Will Ontario's Liberals Follow Trump, Or Do What Is Right And Popular?
By Brad James
On its face, it's absurd to think President Trump could spur progressive labour reforms.
Trump’s policy direction favours shrunken employment regulations and unions that are either compliant or impotent. His preferred choice for Labor Secretary, notable for his opposition to minimum wage increases and other basic employment standards, withdrew only after aspects of his personal life and his support for immigration reform became distractions. President Trump favours laws to encourage people to shirk their union dues (disingenuously called ‘right to work’ laws). His tax and health care plans would reward the well off.
But there are policy and political rationales for Ontario – the U.S.’s largest provincial trading partner – to go the other way.
Recommendations from a comprehensive evaluation of Ontario’s Employment Standards Act and Labour Relations Act are now landing on the desks of Premier Kathleen Wynne and Labour Minister Kevin Flynn. Union and business insiders eagerly await the public release of the report of the Changing Workplaces Review.
It will arrive amidst concern about the seeming wave of populist economic uncertainty that Mr. Trump exploited to reach the U.S. presidency. Some pundits say that the nastier strains of populism sometimes evident in the U.S. and the U.K. can grow just as easily in Canada.
In the U.S., labour is muddled over President Trump. Old divisions between "craft" and "industrial" unions may be resurfacing, with President Trump getting nods of support from some construction unions. And U.S. unions’ reactions to the President's hostility to immigration and his fixation with wall building have been uneven. Some unions loudly oppose Mr. Trump’s executive orders barring immigrants and refugees from certain predominantly Muslim countries; other unions are halting or quiet.
But in Canada, organized labour counts on stronger support for diversity and, despite challenges (the current Amalgamated Transit Union-Unifor-Canadian Labour Congress disarray, for example), unions here are showing relative unity. In Ontario, unions that had strayed from the province’s central labour body, the Ontario Federation of Labour, are returning to the fold. Unions and community groups are reporting bigger, more engaged turnouts at meetings to advocate for legislative reforms to address the growth of insecure, part-time, low-paid work.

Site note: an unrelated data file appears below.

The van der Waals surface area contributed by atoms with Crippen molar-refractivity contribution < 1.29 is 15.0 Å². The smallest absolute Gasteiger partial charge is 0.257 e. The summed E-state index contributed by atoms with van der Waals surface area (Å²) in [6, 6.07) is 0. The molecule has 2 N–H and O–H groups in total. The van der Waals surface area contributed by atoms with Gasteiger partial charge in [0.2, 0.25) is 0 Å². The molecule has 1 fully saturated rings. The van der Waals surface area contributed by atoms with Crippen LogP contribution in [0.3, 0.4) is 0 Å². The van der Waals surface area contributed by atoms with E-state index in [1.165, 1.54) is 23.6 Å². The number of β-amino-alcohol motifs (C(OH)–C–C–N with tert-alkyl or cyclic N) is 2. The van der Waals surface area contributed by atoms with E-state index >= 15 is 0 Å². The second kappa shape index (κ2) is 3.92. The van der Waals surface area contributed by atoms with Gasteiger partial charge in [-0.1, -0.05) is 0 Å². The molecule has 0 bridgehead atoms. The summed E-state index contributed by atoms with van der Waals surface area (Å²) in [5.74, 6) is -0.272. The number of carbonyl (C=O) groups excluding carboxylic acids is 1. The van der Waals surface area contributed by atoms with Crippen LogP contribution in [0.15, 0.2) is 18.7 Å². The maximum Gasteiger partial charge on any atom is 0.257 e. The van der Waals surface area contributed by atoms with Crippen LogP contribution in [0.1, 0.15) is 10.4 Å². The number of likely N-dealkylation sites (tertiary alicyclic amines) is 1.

The Ontario NDP supports some long standing goals of labour law reformers. So far, the Tories are biting their tongues. And the Liberal government? A few months ago Labour Minister Kevin Flynn hinted that legislative action on the Changing Workplaces Review's final report could take place before the legislature rises for the summer break. But more recent coverage hints at legislative action later in the year, which could tee up this issue as election fodder.
On CBC Radio’s Metro Morning show just hours after Mr. Trump’s win in November, Premier Kathleen Wynne offered some comments about U.S. politics that reform advocates could usefully repeat and amplify here in Ontario. “People were voting against a system that they perceived wasn't working for them and was not fair ... It puts the notion of building a fair and inclusive society right at the centre of this political discussion.” She went on “We have to create the conditions so that…there is fairness in our society.” Modernizing employment and labour law to fortify employee rights surely fits that bill.
All three major political parties in Ontario seem petrified to tell voters the truth that the programs and services Ontarians want will require many of us to contribute more in taxes. That presents an opportunity for labour and employment law reform advocates to sell their progressive changes as inequality fighting tools that are also low-cost for the provincial treasury.
Reform advocates can point to sentiment even from the big banks that weak employment conditions need to be addressed. A 2015 TD Bank report said “Without the assurance of the income security that comes along with stable employment and hours, and the matching wages and benefits, consumers lack the confidence to spend. Profits remain below where they could be, reducing the confidence of investors to invest.”
A government looking for public support for reform can find it. A recent opinion survey by Vector Research showed that 60% of people in Ontario say ‘precarious work’ - when they hear it defined as jobs that “employees don’t expect to last that are temporary, seasonal, part-time or on short-term contracts” - is bad for the economy; 57% say the government should bring in regulations to reduce it.
Support for reform jumps to 62% among people earning less than $40,000 – a key group for a Liberal party hoping to scoop some votes currently lined up for the NDP.
And a surprising 58% in Ontario favour allowing employees to form a union if a majority sign membership cards.
And while there will be reasonable complaints about words versus actions, in Europe last month Prime Minister Justin Trudeau repeated the message that governments and employers are paying too little heed to employees’ concerns.
Will Premier Wynne and her government take up that theme? Will the Liberals decide to meaningfully distinguish Ontario from the U.S.’s Trump-ish policy directions? Perhaps before, but more likely after the provincial legislature’s summer break, we will find out.
Brad James is the Organizing Department Leader for the United Steelworkers Canadian National Office. Follow him on Twitter @jamesbrad263. Opinions expressed are his own.